(a) In order to establish whether John has a successful claim against Walham Motor Repairs, it is necessary to consider the facts of his case. Firstly it is necessary to consider the nature of John’s employment. He has been employed for 10 months as a trainee car mechanic. The period of his employment is important when establishing what claim he might have. Employees may be entitled to bring a claim of wrongful dismissal and / or unfair dismissal. In order for the employee to be entitled to bring a claim of unfair dismissal, the employee needs to fulfil eligibility requirements. One of the requirements is that the employee must be in service for the period of at least 12 months. On the facts of this case, it is clear that since John has been in employment for 10 months, he would not be able to bring a claim of unfair dismissal. However, he might be able to bring a claim of wrongful dismissal. In order to establish whether the employee has been wrongfully dismissed it is necessary to consider whether the employee has been dismissed. In the present case it could be argued that John was dismissed. Although it may appear that John resigned of his own will, the circumstances surrounding his decision to resign imply that he was put into a situation where he could no longer tolerate the working environment he was in. The second point to consider is whether the employer was in breach of the contract. John could argue that the employer had breached the implied term of trust and confidence. In Courtaulds Northern Textiles v Andrew [1979] IRLR 84 it was held that employers must not without reasonable grounds conduct themselves in a way that is likely to destroy or seriously damage the relationship of trust and confidence between the employer and employee. Furthermore any unreasonable conduct designed to damage such relationship will be considered a fundamental breach of the implied term. In the present case, Steve’s ongoing treatment of John, as well as publicly reprimanding him has seriously undermined John and if shown as sufficiently serious, this behaviour is likely to amount to repudiatory breach of contract. The final point to consider is whether the employer was entitled to summarily dismiss the employee. The employer will only be entitled to summarily dismiss the employee where the employee has committed gross misconduct. In the present case there is no evidence of John committing gross misconduct, and therefore it could be argued that the employer was not entitled to summarily dismiss him. After consideration of these three points, it is evident that John may be entitled to bring a claim of wrongful dismissal.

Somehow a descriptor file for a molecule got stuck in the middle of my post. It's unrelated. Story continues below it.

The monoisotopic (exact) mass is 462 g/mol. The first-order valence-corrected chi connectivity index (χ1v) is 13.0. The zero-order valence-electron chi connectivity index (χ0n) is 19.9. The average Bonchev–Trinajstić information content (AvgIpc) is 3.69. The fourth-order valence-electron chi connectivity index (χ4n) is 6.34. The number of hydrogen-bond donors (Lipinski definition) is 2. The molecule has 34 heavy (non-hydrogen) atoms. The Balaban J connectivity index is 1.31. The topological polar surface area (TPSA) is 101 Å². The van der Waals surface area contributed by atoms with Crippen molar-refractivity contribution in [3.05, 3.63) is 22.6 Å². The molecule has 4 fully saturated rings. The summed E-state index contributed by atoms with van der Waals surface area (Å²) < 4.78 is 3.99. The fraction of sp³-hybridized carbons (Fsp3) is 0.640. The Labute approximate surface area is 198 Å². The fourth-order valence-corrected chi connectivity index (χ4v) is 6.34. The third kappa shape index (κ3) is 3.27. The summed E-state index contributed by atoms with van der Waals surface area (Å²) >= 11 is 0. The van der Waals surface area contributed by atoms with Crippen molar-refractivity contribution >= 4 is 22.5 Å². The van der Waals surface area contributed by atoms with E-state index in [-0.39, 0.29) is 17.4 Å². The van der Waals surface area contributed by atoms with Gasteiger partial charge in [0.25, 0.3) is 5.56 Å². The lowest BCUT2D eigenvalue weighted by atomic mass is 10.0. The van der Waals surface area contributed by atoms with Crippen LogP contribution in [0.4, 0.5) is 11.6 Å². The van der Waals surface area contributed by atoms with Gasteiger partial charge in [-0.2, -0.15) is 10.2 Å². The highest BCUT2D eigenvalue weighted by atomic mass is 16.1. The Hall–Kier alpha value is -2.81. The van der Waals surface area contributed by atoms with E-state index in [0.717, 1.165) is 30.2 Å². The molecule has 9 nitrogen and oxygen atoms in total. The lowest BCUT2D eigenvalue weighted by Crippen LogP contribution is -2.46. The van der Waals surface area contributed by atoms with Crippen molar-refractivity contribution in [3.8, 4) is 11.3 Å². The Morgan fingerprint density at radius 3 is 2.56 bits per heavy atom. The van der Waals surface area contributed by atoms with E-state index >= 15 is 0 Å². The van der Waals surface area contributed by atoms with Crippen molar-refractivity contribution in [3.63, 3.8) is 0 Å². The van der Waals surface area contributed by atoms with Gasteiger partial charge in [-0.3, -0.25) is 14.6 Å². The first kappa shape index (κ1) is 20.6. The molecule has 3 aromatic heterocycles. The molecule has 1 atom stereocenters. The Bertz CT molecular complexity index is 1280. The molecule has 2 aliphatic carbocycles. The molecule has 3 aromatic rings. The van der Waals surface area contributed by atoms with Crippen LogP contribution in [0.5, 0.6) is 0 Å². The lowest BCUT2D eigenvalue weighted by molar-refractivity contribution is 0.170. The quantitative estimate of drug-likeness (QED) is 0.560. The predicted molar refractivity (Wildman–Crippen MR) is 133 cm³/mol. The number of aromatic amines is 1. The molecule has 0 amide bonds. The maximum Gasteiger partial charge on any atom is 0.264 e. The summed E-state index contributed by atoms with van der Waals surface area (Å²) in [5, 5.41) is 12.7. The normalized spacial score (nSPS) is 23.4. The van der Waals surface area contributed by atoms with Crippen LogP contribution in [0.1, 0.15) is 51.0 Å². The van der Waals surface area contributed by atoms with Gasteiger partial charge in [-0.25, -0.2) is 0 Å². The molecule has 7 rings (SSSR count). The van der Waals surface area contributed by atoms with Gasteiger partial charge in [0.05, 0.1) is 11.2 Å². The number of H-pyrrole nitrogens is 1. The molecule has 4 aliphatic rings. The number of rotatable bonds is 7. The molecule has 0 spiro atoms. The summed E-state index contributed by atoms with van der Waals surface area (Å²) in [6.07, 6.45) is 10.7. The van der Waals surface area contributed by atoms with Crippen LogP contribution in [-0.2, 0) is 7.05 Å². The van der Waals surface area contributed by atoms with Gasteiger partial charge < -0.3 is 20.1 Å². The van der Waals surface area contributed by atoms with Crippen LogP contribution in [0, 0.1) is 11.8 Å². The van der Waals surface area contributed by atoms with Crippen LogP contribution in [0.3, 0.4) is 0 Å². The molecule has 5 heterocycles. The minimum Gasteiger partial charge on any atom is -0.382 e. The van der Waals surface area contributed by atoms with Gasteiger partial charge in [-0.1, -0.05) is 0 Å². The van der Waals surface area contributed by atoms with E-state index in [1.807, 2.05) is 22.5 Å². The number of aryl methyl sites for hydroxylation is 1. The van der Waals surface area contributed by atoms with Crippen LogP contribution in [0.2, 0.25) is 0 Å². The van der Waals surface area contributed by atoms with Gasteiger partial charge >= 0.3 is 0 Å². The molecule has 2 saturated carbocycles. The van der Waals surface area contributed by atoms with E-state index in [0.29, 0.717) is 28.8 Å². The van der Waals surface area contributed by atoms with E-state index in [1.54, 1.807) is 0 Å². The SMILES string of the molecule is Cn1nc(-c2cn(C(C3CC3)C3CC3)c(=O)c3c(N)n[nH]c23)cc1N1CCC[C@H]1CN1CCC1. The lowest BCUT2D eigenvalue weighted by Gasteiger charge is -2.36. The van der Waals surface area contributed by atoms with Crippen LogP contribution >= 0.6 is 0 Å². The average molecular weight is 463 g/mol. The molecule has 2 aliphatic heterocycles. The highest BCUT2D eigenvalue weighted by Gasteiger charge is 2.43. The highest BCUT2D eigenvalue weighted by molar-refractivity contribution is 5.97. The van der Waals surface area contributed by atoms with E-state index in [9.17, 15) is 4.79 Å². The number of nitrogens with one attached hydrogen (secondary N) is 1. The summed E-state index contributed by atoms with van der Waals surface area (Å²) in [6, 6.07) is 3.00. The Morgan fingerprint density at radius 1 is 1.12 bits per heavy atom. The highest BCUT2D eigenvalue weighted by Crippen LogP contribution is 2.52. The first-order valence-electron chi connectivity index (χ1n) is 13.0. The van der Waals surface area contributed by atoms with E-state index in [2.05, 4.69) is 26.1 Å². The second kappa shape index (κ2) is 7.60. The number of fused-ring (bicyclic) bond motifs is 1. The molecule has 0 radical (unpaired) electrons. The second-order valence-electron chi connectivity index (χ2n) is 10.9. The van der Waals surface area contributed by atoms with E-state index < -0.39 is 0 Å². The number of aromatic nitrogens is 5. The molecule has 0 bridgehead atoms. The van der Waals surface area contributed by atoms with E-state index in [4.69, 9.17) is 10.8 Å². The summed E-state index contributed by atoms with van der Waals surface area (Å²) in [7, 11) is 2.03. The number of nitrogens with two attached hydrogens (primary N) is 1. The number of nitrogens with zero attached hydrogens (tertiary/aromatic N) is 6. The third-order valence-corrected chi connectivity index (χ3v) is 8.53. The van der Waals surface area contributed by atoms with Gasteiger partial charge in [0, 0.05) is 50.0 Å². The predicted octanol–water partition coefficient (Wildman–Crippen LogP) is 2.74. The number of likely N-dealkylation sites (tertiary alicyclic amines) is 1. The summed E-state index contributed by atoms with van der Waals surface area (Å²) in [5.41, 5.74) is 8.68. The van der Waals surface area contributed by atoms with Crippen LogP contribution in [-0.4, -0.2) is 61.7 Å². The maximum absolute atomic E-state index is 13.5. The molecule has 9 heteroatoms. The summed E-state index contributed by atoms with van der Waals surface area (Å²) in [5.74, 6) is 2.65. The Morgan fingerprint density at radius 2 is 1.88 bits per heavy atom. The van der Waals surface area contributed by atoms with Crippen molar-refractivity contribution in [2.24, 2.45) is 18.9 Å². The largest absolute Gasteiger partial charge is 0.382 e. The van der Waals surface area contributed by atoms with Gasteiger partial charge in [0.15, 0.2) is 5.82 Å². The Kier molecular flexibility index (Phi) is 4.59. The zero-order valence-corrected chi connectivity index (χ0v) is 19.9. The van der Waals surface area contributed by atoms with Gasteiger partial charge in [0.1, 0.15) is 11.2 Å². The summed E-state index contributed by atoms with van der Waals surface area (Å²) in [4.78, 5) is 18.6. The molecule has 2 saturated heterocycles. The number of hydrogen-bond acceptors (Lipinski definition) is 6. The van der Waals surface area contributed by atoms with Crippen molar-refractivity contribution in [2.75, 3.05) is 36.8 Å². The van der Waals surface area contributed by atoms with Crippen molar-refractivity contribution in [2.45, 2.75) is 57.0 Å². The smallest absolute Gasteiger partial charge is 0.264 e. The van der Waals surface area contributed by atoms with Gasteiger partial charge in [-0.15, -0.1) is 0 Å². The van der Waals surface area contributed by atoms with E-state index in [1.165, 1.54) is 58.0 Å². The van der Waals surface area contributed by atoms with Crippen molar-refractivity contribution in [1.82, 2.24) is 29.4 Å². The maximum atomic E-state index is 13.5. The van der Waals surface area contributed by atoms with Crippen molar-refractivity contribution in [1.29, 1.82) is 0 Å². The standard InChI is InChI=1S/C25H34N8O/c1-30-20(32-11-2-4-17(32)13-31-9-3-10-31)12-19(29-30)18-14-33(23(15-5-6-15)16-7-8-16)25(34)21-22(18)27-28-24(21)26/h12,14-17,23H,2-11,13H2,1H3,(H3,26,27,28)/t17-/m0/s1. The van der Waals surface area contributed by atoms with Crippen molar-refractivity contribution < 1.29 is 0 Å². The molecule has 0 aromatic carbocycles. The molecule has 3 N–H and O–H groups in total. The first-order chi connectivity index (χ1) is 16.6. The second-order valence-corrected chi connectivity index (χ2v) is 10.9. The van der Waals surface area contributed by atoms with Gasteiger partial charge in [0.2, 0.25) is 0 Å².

(b) In order to succeed in his claim, John would need to demonstrate that the employer breached an implied term of trust and confidence. He would need to show that by constantly criticising and humiliating him in front of his colleagues and by publicly reprimanding him in front of the customers, Steve had seriously damaged their working relationship. Secondly, John would need to show that he resigned in response to the breach. Since Steve’s treatment of John was such that John felt he could no longer work with Steve, this could be sufficient evidence of John’s resignation being a direct result of the breach.

Thirdly, John would need to demonstrate that the breach committed by the employer was sufficiently serious to justify his resignation. Breach of the implied term of trust and confidence is generally considered to be a fundamental breach. It could be argued that Steve destroyed their working relationship and therefore breached the implied term of trust and confidence.

Finally, John would need to show that he had not confirmed the contract by returning to work. Since John had not returned and does not intend to return to work, he has not confirmed the contract. By not returning to work, the employee demonstrates constructive dismissal.

(c) In order to ensure that his claim can go ahead, John will need to demonstrate that he suffered loss due to the breach caused by his employer. Remedies for the breach of contract in cases of wrongful dismissal are awarded in terms of pecuniary losses. Pecuniary or financial losses will include net salary for the notice period, any benefits under the contract of employment as well as any potential commission if applicable.

In general employee cannot claim for damages for injured feelings for the way in which he was dismissed. This was considered in Addis v Gramophone Co Ltd [1909] AC 488 where it was held that the employee would not be awarded damages for injured feelings where the manner in which he was dismissed was such to destroy the confidence of the employee.

John may, however, be able to recover damages for psychiatric harm and hurt feelings caused by employee’s treatment of employee during the course of employment. In Johnson v Unisys Ltd [2001] IRLR 279 it was held that compensation could be awarded if the employee can show that he suffered psychiatric harm or even hurt feelings, but only where the harm had occurred during the employment relationship and was not caused by the dismissal alone. Therefore, if John can show that he was consistently mistreated and singled out by his employer, he might be able to claim damages for psychiatric injury as well as for all pecuniary losses.